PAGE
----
Coworkers and doctoral students taking part in a research project are responsible for documenting and controlling information management by drafting plans for data management, publishing and preservation.

Check list for preservation and appraisal/disposal

Records that must be preserved

  • Project plans, method and project descriptions, individual study plans
  • Ethical guidelines, applications for and decisions on permits
  • Correspondence with funders
  • Minutes or other documentation from meetings with the steering or reference group, budget meetings etc. 
  • Grant applications
  • Contracts and decisions on funding
  • Agreements
  • Any other administrative records necessary to the project: agreements on taking part in trials, purchasing instruments etc.
  • Correspondence with publishers – peer review
  • Supporting documents for seminars and conferences (not posters)
  • Email correspondence, research blogs, tweets or other social media used for research
  • Articles
  • Theses
  • Interim reports
  • Final reports
  • Conference proceedings
  • Publications, including popular science
  • List of publications
  • Press releases
  • Financial and research reports to sponsors and funders
  • Financial statement at the end of the project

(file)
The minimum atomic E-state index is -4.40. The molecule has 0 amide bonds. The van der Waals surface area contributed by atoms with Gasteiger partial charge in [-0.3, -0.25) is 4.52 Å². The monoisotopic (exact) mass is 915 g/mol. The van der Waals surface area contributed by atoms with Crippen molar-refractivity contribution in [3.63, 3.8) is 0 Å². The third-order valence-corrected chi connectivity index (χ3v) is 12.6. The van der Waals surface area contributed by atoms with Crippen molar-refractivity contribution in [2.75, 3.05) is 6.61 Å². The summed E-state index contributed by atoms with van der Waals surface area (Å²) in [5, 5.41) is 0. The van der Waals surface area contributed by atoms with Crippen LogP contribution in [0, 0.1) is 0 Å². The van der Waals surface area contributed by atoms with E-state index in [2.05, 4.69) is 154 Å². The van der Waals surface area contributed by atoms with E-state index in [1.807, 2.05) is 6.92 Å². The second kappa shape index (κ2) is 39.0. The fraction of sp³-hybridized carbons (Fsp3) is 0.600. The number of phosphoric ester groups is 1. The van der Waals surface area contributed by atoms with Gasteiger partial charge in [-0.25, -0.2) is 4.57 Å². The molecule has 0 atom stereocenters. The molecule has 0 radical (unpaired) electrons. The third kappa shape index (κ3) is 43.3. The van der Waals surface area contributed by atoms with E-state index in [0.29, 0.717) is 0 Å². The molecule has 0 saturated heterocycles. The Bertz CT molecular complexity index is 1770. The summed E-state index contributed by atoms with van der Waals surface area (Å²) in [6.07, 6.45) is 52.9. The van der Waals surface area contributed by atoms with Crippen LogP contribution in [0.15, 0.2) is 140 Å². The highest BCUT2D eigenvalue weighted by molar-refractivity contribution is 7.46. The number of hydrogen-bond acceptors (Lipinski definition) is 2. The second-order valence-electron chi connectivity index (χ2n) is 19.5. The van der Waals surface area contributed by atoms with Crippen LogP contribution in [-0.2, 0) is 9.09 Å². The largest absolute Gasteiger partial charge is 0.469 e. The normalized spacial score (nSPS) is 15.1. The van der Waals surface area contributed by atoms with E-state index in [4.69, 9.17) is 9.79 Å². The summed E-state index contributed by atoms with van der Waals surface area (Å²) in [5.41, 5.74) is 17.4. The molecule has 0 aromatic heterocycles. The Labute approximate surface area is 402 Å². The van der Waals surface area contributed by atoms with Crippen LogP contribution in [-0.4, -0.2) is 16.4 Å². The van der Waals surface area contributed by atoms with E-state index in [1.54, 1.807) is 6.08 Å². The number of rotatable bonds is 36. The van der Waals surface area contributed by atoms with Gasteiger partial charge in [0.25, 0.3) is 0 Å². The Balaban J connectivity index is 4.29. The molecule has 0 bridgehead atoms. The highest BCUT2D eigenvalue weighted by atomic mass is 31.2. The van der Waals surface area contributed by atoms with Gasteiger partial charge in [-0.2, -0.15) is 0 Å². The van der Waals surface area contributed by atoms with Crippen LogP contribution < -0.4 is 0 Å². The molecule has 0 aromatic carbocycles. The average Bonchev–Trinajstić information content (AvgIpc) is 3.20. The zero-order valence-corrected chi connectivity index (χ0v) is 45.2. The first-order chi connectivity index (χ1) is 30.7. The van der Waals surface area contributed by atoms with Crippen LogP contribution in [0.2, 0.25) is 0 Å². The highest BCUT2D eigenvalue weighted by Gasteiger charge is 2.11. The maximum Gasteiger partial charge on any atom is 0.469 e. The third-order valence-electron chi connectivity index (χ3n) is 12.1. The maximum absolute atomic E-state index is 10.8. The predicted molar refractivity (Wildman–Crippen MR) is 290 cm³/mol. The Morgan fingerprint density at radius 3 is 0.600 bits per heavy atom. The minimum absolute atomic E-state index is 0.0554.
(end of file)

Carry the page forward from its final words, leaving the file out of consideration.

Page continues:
Records/research data created during data collection and analysis (raw data/primary material and processed material) must always be evaluated and the preservation period decided according to the criteria below:

LEVEL 1 (permanently preserved)

When? If raw data/primary material:

  • belongs to a long-term project and the data will be reused
  • has a lasting intradisciplinary value
  • is of value to another discipline
  • is of scientific, cultural or historic value
  • is judged to be of considerable interest to the public

 When? If processed material:

  • is needed to understand contexts, adds information or is needed to interpret research findings

LEVEL 2 (archived for 10–20 years)

When? Raw data and processed material:

  • are to be preserved for as long as they are needed to verify the research findings. The appraisal period in such cases is 10, 15 or 20 years as decided by the university.

LEVEL 3 (preserved for the duration of the project only)

When? Data and other material:

  • when the level 1 and level 2 criteria are not applicable, and in accordance with SLU’s decisions and document management plan for research material.

Test your knowledge

  1. Is modifying raw data allowed?
  2. Can analysis data/processed data be public?
  3. For how long must research results and raw data be preserved?
  4. Is it possible to dispose of research data?
  5. Can you take your research data with you if you move to a different university?
  6. How should research material be managed?
  7. How can you guarantee the authenticity and availability of material over time?
  8. Who is responsible for archiving research data?